Posted by: Phil Anderson | September 8, 2014

Standing Out from the Crowd

I spent some time at the bookstore last night. I wasn’t shopping for myself or searching for anything in particular, just browsing. I like to scan the shelves and take note of what catches my eye, then try to figure out why.

Most of the books are lined up so only the spine is visible. Because of that, I usually notice the series books first. They’re easy to see: clusters of matching covers that take up a large chunk of shelf space. I find the name of the series and then look at the individual titles to see if they tell a story or show some kind of progression.

While I’m doing that, however, I also tend to notice the few, lonely, single books that are not part of a series. Those often make me curious as well.

If I’m intrigued enough by the title or the series, I pull one off the shelf and look at the front. The cover art tells a lot about what a book is like (or what the publisher wants you to think it’s like). If it’s too similar to the covers of other popular books, I’ll probably slide it back betweens its neighbors on the shelf. A copycat cover design makes me think the story will just as derivative. I also generally avoid books that look too dark or too romance-y because that’s not the type of novel I enjoy or want to write.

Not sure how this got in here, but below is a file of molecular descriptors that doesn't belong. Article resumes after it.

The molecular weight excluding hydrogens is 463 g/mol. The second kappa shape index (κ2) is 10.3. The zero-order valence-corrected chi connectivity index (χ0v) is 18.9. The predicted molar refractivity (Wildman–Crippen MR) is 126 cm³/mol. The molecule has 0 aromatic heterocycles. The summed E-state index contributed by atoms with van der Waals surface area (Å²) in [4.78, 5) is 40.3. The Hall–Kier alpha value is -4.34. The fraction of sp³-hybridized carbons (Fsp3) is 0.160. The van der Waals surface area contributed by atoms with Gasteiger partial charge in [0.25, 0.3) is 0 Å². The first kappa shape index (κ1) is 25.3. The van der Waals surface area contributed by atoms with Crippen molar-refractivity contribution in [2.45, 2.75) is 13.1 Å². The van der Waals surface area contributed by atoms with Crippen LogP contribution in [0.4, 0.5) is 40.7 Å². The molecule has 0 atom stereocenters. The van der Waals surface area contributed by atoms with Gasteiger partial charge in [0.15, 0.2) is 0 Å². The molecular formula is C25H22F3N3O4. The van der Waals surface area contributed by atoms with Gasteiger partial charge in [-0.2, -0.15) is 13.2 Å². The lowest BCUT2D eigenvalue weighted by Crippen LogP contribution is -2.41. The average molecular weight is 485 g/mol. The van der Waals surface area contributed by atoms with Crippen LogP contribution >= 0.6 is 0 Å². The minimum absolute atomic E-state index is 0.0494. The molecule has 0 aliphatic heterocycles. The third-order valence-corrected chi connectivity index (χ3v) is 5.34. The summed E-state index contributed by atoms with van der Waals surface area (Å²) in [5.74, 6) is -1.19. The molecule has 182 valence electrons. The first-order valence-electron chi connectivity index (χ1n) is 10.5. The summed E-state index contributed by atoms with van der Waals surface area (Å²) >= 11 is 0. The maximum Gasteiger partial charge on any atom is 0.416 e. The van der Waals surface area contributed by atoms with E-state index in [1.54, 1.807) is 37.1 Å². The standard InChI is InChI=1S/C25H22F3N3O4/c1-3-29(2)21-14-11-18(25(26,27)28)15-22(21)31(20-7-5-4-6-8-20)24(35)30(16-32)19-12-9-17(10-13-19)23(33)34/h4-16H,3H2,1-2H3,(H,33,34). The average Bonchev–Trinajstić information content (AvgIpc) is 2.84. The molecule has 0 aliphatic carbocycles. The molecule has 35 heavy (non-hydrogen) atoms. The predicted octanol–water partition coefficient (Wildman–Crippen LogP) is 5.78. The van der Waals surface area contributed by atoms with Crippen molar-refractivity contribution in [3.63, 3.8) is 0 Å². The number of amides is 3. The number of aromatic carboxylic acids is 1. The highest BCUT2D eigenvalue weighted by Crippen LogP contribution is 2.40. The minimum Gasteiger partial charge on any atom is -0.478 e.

I like a cover that reinforces the impression I got from the title, but conversely I’m also interested in a title and cover that contrast in an intriguing way. If I’m still curious, I’ll turn it over or open to the inside and read the description. Again, a plot summary that seems too much like other stories is quick to lose my attention. (For example, I think there are too many contemporary or futuristic dystopia novels out there trying to ride each others’ waves.) Similarly to the Elevator Pitch I described last week, the description can’t give too much away, but needs to give enough information to differentiate itself and present a premise that draws me in and makes me want to know more.

Nothing did that for me last night, so I didn’t buy myself anything. But I got a good idea of what’s out there and what my own stories might be competing with. So it was a profitable visit and I had a good time.

What about you? What do you look for at the bookstore? How does a book attract your attention? What makes it stand out from the crowd? Please leave a comment below and let us know.

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Responses

  1. […] week I took a market research trip to the YA section of a local bookstore and wrote about what type of covers caught my attention and piqued my interest. Another thing I noticed on that […]


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